This article is an interesting read about MAD magazine.

I haven't read MAD regularly for many years now - but I'm still a big fan. Reading MAD as a kid led me to watching SNL, which in turn allowed me to appreciate the subtle and sophisticated humor of Monty Python and the Holy Grail. I suspect this is true for more than a few nerds out there, but MAD, SNL and Monty Python are the bedrock upon which my sense of humor is built.

A neighbor across the street gave my brother and I some old MAD paperback books, full of shit that amused me enough to seek out more, but also kind of confused me as a lot of the humor was topical to the late '60s and early '70s, when the material was new. Still, instead of using my entire allowance on comic books the next time I went to the grocery store with my Mom, I also sought out and purchased the latest issue of MAD. I remember it so clearly that it took me only a minute or two to find the cover (as pictured above) on this site. Looking over the covers from the late '80s in the archive is like a little trip down memory lane.

Some things, I never really got. I didn't think much of Spy vs. Spy when I was ten, though looking back on it now, I see how great it really was. I've developed a bit more of an appreciation for Don Martin's work, though it still doesn't really do much for me. And even if I convened a panel of experts to figure it out, I still don't think I'll ever understand why they kept publishing Dave Berg's "The Lighter Side of..." for as long as they did. It was never funny to me at the time, and unlike Spy vs. Spy, in retrospect, it's still as awful as ever.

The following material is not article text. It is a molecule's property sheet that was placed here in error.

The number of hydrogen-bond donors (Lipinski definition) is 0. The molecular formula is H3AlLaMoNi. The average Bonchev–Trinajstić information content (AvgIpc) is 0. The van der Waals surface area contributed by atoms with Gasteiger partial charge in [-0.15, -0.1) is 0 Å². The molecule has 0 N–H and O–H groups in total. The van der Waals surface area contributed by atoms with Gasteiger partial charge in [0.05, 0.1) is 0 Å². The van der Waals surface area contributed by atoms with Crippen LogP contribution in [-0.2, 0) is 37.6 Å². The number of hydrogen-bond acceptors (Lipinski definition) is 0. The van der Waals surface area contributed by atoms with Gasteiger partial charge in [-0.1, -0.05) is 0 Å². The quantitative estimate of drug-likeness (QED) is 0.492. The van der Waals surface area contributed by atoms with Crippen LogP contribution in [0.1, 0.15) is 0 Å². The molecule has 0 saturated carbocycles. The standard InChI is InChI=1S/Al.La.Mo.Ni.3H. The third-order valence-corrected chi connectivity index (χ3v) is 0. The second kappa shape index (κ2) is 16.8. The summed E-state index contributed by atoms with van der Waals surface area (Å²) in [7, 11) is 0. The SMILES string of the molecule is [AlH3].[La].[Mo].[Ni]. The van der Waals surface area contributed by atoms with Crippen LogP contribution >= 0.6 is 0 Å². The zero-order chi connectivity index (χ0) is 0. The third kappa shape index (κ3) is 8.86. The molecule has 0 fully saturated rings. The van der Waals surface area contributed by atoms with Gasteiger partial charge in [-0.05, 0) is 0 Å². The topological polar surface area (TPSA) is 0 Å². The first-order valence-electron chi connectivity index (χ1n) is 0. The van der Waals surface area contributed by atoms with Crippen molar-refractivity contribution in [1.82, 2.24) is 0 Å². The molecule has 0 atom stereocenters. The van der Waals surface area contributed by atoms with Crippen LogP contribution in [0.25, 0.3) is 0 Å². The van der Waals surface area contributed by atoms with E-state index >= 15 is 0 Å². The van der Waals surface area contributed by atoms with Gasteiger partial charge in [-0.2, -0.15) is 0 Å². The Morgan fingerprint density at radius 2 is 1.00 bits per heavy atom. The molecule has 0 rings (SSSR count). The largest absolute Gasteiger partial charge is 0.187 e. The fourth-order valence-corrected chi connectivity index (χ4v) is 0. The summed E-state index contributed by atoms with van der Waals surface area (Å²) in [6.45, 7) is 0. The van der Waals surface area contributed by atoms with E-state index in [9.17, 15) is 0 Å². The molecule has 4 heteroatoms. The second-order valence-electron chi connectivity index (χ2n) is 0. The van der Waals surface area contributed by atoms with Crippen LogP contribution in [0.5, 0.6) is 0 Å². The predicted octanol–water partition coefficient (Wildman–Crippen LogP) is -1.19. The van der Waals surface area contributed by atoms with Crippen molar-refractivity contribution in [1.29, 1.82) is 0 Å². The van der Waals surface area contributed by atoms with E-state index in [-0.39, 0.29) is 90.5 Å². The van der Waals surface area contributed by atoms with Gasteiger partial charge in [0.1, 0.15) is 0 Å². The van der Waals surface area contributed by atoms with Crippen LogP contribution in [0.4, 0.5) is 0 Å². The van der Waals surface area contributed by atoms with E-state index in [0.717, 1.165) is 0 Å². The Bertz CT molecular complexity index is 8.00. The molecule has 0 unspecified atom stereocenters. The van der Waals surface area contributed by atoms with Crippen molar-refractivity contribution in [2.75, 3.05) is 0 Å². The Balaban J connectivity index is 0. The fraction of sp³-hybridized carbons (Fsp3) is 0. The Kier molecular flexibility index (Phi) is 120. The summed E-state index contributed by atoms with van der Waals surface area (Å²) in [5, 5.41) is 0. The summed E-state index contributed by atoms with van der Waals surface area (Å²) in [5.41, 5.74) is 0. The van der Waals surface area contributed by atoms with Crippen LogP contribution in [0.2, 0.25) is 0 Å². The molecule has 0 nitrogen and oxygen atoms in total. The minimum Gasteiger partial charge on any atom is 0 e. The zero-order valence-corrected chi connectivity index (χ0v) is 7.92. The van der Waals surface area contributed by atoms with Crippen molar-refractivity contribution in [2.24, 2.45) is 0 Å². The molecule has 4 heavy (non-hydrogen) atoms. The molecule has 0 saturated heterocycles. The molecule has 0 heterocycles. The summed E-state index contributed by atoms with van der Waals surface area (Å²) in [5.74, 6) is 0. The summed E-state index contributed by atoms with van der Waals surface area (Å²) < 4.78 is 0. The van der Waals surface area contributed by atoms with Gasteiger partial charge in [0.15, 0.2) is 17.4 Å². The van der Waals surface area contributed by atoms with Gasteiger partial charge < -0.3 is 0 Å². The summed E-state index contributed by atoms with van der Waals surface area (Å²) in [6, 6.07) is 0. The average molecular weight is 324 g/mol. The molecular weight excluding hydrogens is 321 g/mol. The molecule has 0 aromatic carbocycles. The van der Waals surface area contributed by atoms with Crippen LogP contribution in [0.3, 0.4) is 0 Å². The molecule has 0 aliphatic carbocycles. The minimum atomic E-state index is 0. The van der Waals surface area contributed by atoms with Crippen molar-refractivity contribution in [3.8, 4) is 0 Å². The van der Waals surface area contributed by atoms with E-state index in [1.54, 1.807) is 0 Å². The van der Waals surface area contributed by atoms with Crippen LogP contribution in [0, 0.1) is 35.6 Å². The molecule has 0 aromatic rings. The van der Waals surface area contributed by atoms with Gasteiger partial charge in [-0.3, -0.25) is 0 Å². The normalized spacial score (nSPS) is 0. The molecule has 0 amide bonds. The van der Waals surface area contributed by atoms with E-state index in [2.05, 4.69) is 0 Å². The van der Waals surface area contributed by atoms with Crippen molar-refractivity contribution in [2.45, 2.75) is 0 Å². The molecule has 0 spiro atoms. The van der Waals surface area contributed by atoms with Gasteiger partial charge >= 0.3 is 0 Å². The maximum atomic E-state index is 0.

But the movie and TV parodies were always funny. Mort Drucker's spot-on charicatures of pretty much any celebrity you can name still astound me. Al Jaffee's "Snappy Answers to Stupid Questions" never let me down. And of course, MAD introduced me to the work of Sergio Aragones, who is in my opinion one of the all-time great cartoonists. Of course, presenting the work of all-time great cartoonists has been a specialty of MAD's right from the beginning - Harvey Kurtzman and Wally Wood are absolute legends in the comics world, based in no small part on the work they did for MAD, way back in the days when it was an acutal comic book, long before the advent of Alfred E. Neuman.

I would pick up the "Super Specials" and the paperback compilations of old material. If I was really desperate for a fix, I would even pick up an issue of "Cracked" now and then, though it was sort of like getting carob when you're really jonesing for some chocolate.

There's not much, now that I'm a decrepit old man, that gives me the same sheer, unadulterated joy as MAD. Nothing else that I loved as a kid still holds the same appeal. Star Wars is tainted by crappy prequels. Star Trek got spun off into oblivion. Even my beloved comic books give me fits, full as they are of super-hero garbage that mostly drives me nuts these days. But I can pick up MAD, even the new, glossy, ad-filled MAD, and be nine years old again for an hour or so. And even though these days it costs more than twice what it did when I was wee, for that kind of return on investment, I'd say their long-time assertion holds true: $3.99 - Cheap!